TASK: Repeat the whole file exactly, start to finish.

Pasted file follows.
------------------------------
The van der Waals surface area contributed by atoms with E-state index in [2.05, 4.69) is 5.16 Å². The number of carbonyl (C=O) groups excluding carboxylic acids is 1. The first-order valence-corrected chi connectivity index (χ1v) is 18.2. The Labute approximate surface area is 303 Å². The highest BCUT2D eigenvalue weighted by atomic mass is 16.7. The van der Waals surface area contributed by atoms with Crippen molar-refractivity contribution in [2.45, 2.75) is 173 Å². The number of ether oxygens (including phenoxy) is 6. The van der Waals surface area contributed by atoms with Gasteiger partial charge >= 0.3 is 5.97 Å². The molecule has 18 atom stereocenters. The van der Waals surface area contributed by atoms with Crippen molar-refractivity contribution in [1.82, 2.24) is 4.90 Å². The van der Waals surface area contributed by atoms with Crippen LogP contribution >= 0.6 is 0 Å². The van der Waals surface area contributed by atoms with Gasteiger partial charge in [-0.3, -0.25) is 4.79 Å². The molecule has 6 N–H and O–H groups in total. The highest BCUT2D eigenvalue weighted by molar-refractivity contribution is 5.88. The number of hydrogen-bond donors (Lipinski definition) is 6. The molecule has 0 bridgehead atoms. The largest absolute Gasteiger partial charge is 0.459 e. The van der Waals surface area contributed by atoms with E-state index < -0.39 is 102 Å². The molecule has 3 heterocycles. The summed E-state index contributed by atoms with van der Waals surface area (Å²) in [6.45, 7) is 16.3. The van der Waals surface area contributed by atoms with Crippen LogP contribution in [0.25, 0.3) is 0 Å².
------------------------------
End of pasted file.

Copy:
The van der Waals surface area contributed by atoms with E-state index in [2.05, 4.69) is 5.16 Å². The number of carbonyl (C=O) groups excluding carboxylic acids is 1. The first-order valence-corrected chi connectivity index (χ1v) is 18.2. The Labute approximate surface area is 303 Å². The highest BCUT2D eigenvalue weighted by atomic mass is 16.7. The van der Waals surface area contributed by atoms with Crippen molar-refractivity contribution in [2.45, 2.75) is 173 Å². The number of ether oxygens (including phenoxy) is 6. The van der Waals surface area contributed by atoms with Gasteiger partial charge >= 0.3 is 5.97 Å². The molecule has 18 atom stereocenters. The van der Waals surface area contributed by atoms with Crippen molar-refractivity contribution in [1.82, 2.24) is 4.90 Å². The van der Waals surface area contributed by atoms with Crippen LogP contribution >= 0.6 is 0 Å². The van der Waals surface area contributed by atoms with Gasteiger partial charge in [-0.3, -0.25) is 4.79 Å². The molecule has 6 N–H and O–H groups in total. The highest BCUT2D eigenvalue weighted by molar-refractivity contribution is 5.88. The number of hydrogen-bond donors (Lipinski definition) is 6. The molecule has 0 bridgehead atoms. The largest absolute Gasteiger partial charge is 0.459 e. The van der Waals surface area contributed by atoms with E-state index < -0.39 is 102 Å². The molecule has 3 heterocycles. The summed E-state index contributed by atoms with van der Waals surface area (Å²) in [6.45, 7) is 16.3. The van der Waals surface area contributed by atoms with Crippen LogP contribution in [0.25, 0.3) is 0 Å².